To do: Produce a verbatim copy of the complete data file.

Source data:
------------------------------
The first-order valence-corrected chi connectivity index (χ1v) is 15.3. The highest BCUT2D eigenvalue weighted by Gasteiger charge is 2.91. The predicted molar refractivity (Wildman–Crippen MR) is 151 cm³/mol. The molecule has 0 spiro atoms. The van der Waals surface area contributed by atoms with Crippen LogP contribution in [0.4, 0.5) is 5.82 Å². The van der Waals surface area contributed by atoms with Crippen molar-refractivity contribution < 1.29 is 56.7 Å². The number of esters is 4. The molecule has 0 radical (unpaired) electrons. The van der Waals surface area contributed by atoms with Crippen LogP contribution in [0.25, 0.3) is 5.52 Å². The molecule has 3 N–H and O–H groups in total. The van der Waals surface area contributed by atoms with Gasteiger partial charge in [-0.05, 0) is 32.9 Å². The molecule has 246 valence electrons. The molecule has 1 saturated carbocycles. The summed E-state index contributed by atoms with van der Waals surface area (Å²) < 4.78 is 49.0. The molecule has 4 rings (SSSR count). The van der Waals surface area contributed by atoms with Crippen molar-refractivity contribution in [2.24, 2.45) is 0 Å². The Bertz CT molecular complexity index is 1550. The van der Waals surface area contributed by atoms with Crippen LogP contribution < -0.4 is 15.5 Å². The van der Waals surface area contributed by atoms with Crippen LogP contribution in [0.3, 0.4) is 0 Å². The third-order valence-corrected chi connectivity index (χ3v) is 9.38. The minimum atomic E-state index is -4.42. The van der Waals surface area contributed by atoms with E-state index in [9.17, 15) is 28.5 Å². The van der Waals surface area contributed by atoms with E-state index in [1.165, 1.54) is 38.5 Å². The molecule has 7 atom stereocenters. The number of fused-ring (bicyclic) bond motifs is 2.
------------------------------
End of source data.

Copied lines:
The first-order valence-corrected chi connectivity index (χ1v) is 15.3. The highest BCUT2D eigenvalue weighted by Gasteiger charge is 2.91. The predicted molar refractivity (Wildman–Crippen MR) is 151 cm³/mol. The molecule has 0 spiro atoms. The van der Waals surface area contributed by atoms with Crippen LogP contribution in [0.4, 0.5) is 5.82 Å². The van der Waals surface area contributed by atoms with Crippen molar-refractivity contribution < 1.29 is 56.7 Å². The number of esters is 4. The molecule has 0 radical (unpaired) electrons. The van der Waals surface area contributed by atoms with Crippen LogP contribution in [0.25, 0.3) is 5.52 Å². The molecule has 3 N–H and O–H groups in total. The van der Waals surface area contributed by atoms with Gasteiger partial charge in [-0.05, 0) is 32.9 Å². The molecule has 246 valence electrons. The molecule has 1 saturated carbocycles. The summed E-state index contributed by atoms with van der Waals surface area (Å²) < 4.78 is 49.0. The molecule has 4 rings (SSSR count). The van der Waals surface area contributed by atoms with Crippen molar-refractivity contribution in [2.24, 2.45) is 0 Å². The Bertz CT molecular complexity index is 1550. The van der Waals surface area contributed by atoms with Crippen LogP contribution < -0.4 is 15.5 Å². The van der Waals surface area contributed by atoms with Crippen LogP contribution in [0.3, 0.4) is 0 Å². The third-order valence-corrected chi connectivity index (χ3v) is 9.38. The minimum atomic E-state index is -4.42. The van der Waals surface area contributed by atoms with E-state index in [9.17, 15) is 28.5 Å². The van der Waals surface area contributed by atoms with E-state index in [1.165, 1.54) is 38.5 Å². The molecule has 7 atom stereocenters. The number of fused-ring (bicyclic) bond motifs is 2.